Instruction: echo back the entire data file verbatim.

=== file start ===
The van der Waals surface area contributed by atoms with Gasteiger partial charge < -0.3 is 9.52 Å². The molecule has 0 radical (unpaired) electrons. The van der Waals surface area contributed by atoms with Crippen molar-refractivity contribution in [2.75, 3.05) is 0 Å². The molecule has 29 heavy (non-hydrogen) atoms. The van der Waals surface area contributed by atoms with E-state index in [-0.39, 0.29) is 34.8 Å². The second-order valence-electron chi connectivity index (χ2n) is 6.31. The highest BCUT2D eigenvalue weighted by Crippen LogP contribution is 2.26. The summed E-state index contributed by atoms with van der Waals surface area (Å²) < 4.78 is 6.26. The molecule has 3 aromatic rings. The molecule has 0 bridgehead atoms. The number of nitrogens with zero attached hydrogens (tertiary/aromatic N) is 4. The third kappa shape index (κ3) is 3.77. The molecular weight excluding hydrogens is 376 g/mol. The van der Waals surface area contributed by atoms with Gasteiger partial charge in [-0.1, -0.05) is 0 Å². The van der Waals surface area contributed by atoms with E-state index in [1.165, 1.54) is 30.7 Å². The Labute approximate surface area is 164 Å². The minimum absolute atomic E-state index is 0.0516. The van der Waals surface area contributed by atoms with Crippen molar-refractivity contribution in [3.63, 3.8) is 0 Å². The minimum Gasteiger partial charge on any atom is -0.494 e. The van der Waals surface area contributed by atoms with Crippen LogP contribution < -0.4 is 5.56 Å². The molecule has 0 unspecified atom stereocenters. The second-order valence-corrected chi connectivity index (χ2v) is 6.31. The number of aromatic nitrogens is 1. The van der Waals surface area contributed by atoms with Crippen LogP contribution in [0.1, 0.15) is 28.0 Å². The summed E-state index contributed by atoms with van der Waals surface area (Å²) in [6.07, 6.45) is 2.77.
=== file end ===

The van der Waals surface area contributed by atoms with Gasteiger partial charge < -0.3 is 9.52 Å². The molecule has 0 radical (unpaired) electrons. The van der Waals surface area contributed by atoms with Crippen molar-refractivity contribution in [2.75, 3.05) is 0 Å². The molecule has 29 heavy (non-hydrogen) atoms. The van der Waals surface area contributed by atoms with E-state index in [-0.39, 0.29) is 34.8 Å². The second-order valence-electron chi connectivity index (χ2n) is 6.31. The highest BCUT2D eigenvalue weighted by Crippen LogP contribution is 2.26. The summed E-state index contributed by atoms with van der Waals surface area (Å²) < 4.78 is 6.26. The molecule has 3 aromatic rings. The molecule has 0 bridgehead atoms. The number of nitrogens with zero attached hydrogens (tertiary/aromatic N) is 4. The third kappa shape index (κ3) is 3.77. The molecular weight excluding hydrogens is 376 g/mol. The van der Waals surface area contributed by atoms with Gasteiger partial charge in [-0.1, -0.05) is 0 Å². The van der Waals surface area contributed by atoms with E-state index in [1.165, 1.54) is 30.7 Å². The Labute approximate surface area is 164 Å². The minimum absolute atomic E-state index is 0.0516. The van der Waals surface area contributed by atoms with Crippen molar-refractivity contribution in [3.63, 3.8) is 0 Å². The minimum Gasteiger partial charge on any atom is -0.494 e. The van der Waals surface area contributed by atoms with Crippen LogP contribution < -0.4 is 5.56 Å². The molecule has 0 unspecified atom stereocenters. The second-order valence-corrected chi connectivity index (χ2v) is 6.31. The number of aromatic nitrogens is 1. The van der Waals surface area contributed by atoms with Crippen LogP contribution in [0.1, 0.15) is 28.0 Å². The summed E-state index contributed by atoms with van der Waals surface area (Å²) in [6.07, 6.45) is 2.77.